Chemical cells for AQA A-level Chemistry

Chemical cells

This page covers the following topics:

1. Fuel cells
2. Electrochemical series
3. Electrochemical cells

A fuel cell is a system that uses energy released during a combustion reaction to create a potential difference. During the combustion of hydrogen water steam is produced that causes little to no harm to the environment. During the combustion of fossil fuels within fuel cells, not only water but also greenhouse gas CO₂ is produced, which is not environmentally friendly. Since the process of producing fuel from the products of combustion is more complex that just recharging a battery using electricity, fuel cells are non-rechargeable. Fuel cells have an increased safety risk as the fuel may react with oxygen at any point causing an explosion.

Fuel cells

Electrochemical series is a list of half equations and their corresponding electrode potentials. Standard electrode potential is the voltage that is created when a specific reduction or oxidation is occurring in comparison to hydrogen oxidation. The aforementioned potentials are usually measured for 1.00 mol/dm³ ion solutions at standard room temperature and pressure. The greater the electrode potential, the more favourable a particular redox process is and the stronger oxidising agent the initial reactant is.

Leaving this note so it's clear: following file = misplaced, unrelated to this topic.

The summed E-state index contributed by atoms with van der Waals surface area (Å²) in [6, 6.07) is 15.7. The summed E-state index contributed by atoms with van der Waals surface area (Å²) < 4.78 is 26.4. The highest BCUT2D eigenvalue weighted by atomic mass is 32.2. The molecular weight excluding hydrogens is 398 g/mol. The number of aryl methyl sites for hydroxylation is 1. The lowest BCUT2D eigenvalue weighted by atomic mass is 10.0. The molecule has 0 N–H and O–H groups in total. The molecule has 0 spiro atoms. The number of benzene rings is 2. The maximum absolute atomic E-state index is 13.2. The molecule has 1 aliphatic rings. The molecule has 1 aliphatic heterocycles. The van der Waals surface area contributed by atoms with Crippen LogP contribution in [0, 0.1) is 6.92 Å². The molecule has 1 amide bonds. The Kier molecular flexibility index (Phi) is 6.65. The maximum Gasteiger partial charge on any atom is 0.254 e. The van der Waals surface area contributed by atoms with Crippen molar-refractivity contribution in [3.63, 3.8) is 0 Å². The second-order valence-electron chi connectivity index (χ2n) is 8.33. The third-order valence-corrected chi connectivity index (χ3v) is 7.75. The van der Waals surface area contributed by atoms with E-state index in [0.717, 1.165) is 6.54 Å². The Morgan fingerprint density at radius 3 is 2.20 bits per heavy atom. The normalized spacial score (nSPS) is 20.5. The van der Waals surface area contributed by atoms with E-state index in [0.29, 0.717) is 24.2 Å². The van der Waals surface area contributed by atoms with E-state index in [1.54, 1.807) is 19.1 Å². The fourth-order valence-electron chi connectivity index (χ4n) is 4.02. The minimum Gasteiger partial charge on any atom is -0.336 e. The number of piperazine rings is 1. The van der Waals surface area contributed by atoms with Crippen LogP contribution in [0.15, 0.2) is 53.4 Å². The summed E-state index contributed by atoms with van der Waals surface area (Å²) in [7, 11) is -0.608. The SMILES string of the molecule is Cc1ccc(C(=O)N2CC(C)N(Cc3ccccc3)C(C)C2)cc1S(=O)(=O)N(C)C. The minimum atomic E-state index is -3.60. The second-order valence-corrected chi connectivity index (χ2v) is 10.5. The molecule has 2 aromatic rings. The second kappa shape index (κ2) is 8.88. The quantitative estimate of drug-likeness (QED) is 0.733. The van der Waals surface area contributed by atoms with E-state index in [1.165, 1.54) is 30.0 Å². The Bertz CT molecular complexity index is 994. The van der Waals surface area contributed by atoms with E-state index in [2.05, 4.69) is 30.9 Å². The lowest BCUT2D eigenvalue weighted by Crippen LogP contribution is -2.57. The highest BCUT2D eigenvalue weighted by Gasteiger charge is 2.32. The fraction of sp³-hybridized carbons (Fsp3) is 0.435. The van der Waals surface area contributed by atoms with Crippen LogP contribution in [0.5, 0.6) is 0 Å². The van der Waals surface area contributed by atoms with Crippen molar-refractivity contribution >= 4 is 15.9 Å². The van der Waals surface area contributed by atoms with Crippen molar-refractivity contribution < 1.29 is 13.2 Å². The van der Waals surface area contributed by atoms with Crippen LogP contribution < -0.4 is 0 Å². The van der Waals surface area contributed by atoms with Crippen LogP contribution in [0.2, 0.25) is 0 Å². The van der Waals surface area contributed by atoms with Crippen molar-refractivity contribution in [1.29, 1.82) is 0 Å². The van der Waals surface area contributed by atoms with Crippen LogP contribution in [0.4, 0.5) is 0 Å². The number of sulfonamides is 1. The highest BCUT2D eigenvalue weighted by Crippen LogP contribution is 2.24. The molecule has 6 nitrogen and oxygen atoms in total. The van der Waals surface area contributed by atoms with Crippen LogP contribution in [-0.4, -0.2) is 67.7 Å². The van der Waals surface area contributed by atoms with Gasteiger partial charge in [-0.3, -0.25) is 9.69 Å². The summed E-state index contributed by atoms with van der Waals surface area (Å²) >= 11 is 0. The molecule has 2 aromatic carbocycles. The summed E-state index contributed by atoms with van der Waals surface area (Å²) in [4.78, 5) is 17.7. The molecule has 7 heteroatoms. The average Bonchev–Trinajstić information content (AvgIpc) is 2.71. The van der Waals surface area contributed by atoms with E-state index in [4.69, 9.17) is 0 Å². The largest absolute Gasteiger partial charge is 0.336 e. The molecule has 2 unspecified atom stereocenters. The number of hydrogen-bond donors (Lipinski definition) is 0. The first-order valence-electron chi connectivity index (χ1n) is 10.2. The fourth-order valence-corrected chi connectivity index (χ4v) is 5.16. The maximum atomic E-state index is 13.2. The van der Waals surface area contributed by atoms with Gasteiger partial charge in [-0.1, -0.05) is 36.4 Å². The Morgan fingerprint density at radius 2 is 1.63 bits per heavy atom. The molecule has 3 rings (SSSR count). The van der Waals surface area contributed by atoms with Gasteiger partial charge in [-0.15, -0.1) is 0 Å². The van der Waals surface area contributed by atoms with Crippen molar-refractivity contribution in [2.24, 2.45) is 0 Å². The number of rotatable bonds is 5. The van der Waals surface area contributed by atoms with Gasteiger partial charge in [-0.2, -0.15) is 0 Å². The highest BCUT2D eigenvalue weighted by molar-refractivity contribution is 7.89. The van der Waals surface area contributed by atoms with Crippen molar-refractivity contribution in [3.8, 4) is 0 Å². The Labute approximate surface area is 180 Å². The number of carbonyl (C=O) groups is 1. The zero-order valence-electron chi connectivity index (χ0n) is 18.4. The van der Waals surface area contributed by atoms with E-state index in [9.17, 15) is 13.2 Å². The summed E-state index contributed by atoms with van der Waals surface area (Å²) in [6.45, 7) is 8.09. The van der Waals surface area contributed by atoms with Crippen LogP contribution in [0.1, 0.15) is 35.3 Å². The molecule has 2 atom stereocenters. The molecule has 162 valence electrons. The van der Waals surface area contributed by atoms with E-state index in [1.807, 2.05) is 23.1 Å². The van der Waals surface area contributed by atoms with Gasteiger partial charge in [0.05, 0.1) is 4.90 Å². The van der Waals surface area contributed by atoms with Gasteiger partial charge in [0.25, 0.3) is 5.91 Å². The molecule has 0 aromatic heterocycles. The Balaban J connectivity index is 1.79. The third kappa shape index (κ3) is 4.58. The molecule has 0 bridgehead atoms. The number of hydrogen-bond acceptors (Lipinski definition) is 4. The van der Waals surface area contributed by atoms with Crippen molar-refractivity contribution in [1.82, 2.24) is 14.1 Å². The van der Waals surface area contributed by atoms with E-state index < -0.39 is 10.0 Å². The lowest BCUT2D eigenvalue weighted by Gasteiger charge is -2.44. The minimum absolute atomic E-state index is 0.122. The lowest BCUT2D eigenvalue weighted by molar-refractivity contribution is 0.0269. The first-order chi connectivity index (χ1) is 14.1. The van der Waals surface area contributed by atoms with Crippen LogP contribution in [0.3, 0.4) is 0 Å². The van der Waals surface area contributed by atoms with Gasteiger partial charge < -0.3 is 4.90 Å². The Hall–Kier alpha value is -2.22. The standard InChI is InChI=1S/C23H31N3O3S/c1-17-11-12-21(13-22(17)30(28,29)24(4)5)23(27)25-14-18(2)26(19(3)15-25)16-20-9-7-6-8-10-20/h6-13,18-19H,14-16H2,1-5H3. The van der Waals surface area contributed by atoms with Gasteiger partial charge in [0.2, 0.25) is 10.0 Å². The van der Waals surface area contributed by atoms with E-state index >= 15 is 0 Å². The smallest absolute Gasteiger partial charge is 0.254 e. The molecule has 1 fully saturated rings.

Electrochemical series

An electrochemical cell is a system that uses chemical reactions to create a potential difference across its electrodes. A cell diagram shows both reduced and oxidised species, for example, Mg(s) | Mg²⁺(aq) || Ag⁺(aq) | Ag(s).

The combined potential difference of an electrochemical cell can be measured using a voltmeter or calculated by combining relevant electrode potentials. If a half-equation provided with a potential is the opposite to the one needed, an opposite electrode potential value is taken. If the voltage of a cell is positive, the reaction within the cell is feasible. The calculated value is often different from the measured one due to deviations from the standard conditions at which electrode potentials are measured.

Electrochemical cells

1

Determine the potential difference of Mg(s) | Mg²⁺(aq) || Ag⁺(aq) | Ag(s). A fragment of electrochemical series is provided below.

Ag⁺ + e⁻ → Ag 0.80 V
Cu²⁺ + 2e⁻ → Cu 0.34 V
Ni²⁺ + 2e⁻ → Ni −0.23 V
Al³⁺ + 3e⁻ → Al −1.68 V
Mg²⁺ + 2e⁻ → Mg −2.37 V
Li⁺ + e⁻ → Li −3.05 V

In this cell magnesium is oxidised and silver is reduced.

Ag⁺ + e⁻ → Ag 0.80 V
Mg²⁺ + 2e⁻ → Mg −2.37 V

If a half-equation provided with a potential is the opposite to the one needed, an opposite electrode potential value is taken.

Ag⁺ + e⁻ → Ag 0.80 V
Mg → Mg²⁺ + 2e⁻ +2.37 V

The combined potential difference of an electrochemical cell can be calculated by combining relevant electrode potentials.

V = 0.80 + 2.37 = 3.17 V

3.17 V

Determine the potential difference of Mg(s) | Mg²⁺(aq) || Ag⁺(aq) | Ag(s). A fragment of electrochemical series is provided below.

Ag⁺ + e⁻ → Ag 0.80 V
Cu²⁺ + 2e⁻ → Cu 0.34 V
Ni²⁺ + 2e⁻ → Ni −0.23 V
Al³⁺ + 3e⁻ → Al −1.68 V
Mg²⁺ + 2e⁻ → Mg −2.37 V
Li⁺ + e⁻ → Li −3.05 V

2

Provide the conditions at which standard electrode values are given at.

Standard electrode potentials are usually measured for 1.00 mol/dm³ ion solutions at standard room temperature and pressure.